The first things you notice about this Old Metairie house are its soft elegance and meticulous attention to detail. Home to interior designer Patricia Brinson and her husband Vernon, it is perfectly appointed and layered. From its manicured lawn and drive to its verdant patio and pool, nothing is amiss. But this is also a house where beauty and comfort go hand in hand, where family and friends are entertained regularly and where settling down and sinking in are warmly encouraged. “The house has a formality, but it’s also very casual,” says Patricia. “It has an easy flow that works really well for us. We entertain a lot—inside and outside. We’re drawn to the garden and the view.”
In part, the house’s livability was born of the fact that when the Brinsons purchased it a decade ago, they had two teenagers living at home. “A single man was living here before so we had to modify it to make it more of a family house,” says Patricia, noting that closets were added, laundry facilities were moved, and bookshelves were added throughout. Working with renovation expert Michael Carbine, the owners simultaneously gave the 1930s two-story cottage a more classical feel by adding architectural features such as moldings and pilasters.
Style & SymmetryA 30-year veteran of the residential decorating business (she and business partner Alix Rico started their firm, Design Source, 24 years ago) and long a proponent of equally timeless furnishings, Patricia then worked her particular brand of magic—marrying backdrop and décor with seamless finesse. “My style has remained the same over the years,” says Patricia. “There are some things that just work in every room. I love beautiful curtains, pretty chandeliers and light-colored, upholstered pieces with silk pillows.” French antiques, which Rico imports, a mix of antique and contemporary artworks, and an obvious appreciation for landscaped views factor prominently into her polished look as well. The pool and patio, landscaped by local expert René Fransen and later given some finishing touches by Michael McClung of Four Seasons Landscape, are visible from nearly every room in the house, as is a sweeping panorama of the Metairie Country Club golf course, which abuts the property. The result? Empty nest homeowners with a seldom empty house. The couple frequently gives parties for family and friends, plays host to two of their grandchildren, ages 12 and 9, and has made the house available for fund-raisers and tours.
Though formal, the living and dining rooms, which are centrally located and passed through countless times a day, have an ease that belies their elegance. An antique Oushak and roomy upholstered pieces, some slipcovered for a relaxed effect, anchor the living room, which is painted a pale cream. Old and new—a metal and wood chandelier and a fauteuil from antiques dealer Tara Shaw, a large nude by artist George Dunbar, a triptych of abstract canvases by Adele Sypestyn, a gold leaf occasional table by the late Christopher Maier, pairs of antique sconces from Italy and France, a chest-top vignette of silver collectibles, and family photographs—brush elbows, producing an acquired-over-time look, the kind that’s handed down through generations of genteel living.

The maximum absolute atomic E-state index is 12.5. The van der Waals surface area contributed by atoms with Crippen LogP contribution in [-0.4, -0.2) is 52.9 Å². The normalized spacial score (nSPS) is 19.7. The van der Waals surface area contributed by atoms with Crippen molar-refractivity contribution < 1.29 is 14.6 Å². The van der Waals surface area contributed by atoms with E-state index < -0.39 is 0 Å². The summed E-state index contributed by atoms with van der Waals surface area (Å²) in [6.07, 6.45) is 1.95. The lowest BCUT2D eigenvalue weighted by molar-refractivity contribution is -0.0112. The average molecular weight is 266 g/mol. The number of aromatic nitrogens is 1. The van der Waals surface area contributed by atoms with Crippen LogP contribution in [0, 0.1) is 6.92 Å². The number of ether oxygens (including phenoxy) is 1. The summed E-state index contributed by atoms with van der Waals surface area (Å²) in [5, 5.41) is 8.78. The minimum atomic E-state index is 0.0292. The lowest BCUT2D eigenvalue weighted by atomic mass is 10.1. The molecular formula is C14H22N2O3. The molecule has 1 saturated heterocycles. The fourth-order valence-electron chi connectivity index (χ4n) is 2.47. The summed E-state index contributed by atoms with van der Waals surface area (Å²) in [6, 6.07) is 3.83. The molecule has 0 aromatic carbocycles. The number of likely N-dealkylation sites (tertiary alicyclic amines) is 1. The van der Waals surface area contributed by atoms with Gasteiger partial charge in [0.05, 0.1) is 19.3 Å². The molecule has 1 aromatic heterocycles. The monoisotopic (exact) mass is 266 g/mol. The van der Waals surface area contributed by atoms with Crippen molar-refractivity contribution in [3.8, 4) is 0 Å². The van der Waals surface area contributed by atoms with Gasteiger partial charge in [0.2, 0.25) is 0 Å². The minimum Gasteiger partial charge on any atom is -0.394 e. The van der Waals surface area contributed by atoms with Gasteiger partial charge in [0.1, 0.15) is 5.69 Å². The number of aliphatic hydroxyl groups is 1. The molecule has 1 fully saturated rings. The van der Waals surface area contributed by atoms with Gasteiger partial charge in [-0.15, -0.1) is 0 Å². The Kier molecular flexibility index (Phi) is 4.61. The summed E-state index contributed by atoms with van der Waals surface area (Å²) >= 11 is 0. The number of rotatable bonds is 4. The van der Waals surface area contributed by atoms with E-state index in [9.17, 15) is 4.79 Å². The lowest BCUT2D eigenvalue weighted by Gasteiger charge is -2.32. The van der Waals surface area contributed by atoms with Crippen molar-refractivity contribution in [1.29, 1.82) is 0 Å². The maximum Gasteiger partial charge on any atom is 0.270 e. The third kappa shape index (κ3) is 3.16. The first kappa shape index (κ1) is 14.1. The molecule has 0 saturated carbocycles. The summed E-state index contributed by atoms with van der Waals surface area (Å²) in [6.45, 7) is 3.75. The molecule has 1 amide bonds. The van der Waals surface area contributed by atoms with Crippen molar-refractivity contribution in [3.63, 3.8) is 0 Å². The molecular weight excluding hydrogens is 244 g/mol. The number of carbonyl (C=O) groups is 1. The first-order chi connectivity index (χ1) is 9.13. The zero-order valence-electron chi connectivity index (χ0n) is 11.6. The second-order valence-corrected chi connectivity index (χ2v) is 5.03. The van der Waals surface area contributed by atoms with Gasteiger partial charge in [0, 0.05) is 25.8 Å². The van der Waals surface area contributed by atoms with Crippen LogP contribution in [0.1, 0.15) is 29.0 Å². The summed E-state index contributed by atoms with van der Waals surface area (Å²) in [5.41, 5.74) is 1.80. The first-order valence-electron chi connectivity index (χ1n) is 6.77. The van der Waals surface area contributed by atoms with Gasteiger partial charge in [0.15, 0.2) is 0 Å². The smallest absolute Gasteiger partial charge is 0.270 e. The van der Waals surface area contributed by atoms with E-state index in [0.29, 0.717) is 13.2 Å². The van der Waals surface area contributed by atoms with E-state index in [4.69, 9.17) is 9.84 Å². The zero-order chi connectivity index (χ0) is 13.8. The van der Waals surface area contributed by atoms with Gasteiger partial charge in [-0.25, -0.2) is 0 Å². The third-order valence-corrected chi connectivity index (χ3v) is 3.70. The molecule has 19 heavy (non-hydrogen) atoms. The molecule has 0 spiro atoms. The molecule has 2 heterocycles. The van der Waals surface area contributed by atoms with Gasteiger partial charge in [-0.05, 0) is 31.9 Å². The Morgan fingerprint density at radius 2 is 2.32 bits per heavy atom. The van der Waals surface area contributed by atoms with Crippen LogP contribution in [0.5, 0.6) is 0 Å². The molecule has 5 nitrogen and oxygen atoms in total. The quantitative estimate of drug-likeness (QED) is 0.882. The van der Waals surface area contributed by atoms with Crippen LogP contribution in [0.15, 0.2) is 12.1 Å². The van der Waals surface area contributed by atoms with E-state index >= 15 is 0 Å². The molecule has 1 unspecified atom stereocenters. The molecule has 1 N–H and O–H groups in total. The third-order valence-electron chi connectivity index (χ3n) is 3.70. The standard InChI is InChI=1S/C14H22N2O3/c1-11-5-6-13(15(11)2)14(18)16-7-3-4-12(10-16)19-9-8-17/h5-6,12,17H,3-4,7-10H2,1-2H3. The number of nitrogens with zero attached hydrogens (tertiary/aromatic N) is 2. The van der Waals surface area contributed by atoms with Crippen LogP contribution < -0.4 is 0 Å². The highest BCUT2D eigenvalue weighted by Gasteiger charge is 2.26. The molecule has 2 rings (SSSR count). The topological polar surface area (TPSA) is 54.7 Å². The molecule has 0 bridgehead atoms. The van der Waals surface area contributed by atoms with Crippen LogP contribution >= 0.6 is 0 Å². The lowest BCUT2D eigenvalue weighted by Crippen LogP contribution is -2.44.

Style & SymmetryThe dining room, located next to the living room, is perhaps the most traditional of all the rooms, outfitted entirely with fine antiques purchased locally. Like the family room and master bedroom, it overlooks the garden via a large mullioned window and opens onto a raised wooden deck that leads down to the flagstone patio surrounding the pool. Local artist Gretchen Howard painted the cove ceiling using a silver-leaf base topped with a gold wash. From its center, hangs an Italian crystal chandelier from Carbine’s Magazine Street antiques business, Mac Maison. Below it, Patricia paired an antique French table with six Italian painted chairs upholstered with French ticking. On one end of the room, an antique painted chest topped with a trumeau serves as a buffet; on the other, a buffet a deux corps provides storage.
Next door, in the family room and adjacent kitchen, the sand-colored mixture of cement and limestone used for both the kitchen counters and the mantle provided inspiration for the warm, neutral palette used for the walls and curtains. Because the family spends most of its together in the family room, Patricia outfitted the room with plenty of seating, combining a beige cotton-velvet sofa with a chair and ottoman covered in a striped floral linen by Colefax & Fowler, and a painted Regency chair. Touches of animal print, silk pillows found at Mrs. Howard, a fashionable home furnishings store in Jacksonville, Fla., and shapely lamps with distressed gold finishes add chic accents to the more traditional notes of the room.
The master bedroom—like the family room and indeed much of the house—yields a soothing outdoor view. But its serenity also is due to its floor-to-ceiling color scheme of downy creams and whites. Patricia used Benjamin Moore color 956 on the walls, a Wilton carpet on the floor and a tiny, silk-taffeta check for the curtains. The focal point of the furnishings is a king size, Italianate, four-post bed, which Patricia had custom-made and painted. Opposite the bed are built-in bookshelves, a pair of club chairs upholstered in an off-white chenille and a tufted, animal print ottoman. The antique French desk was acquired through Rico, while the chandelier and the toile-covered bergere are paired with the desk that belonged to Patricia’s mother. “We keep the curtains open always,” says Patricia, who, like her husband, relishes the tranquil vista. “The view takes you away from the fact that you’re only eight minutes from the city.” •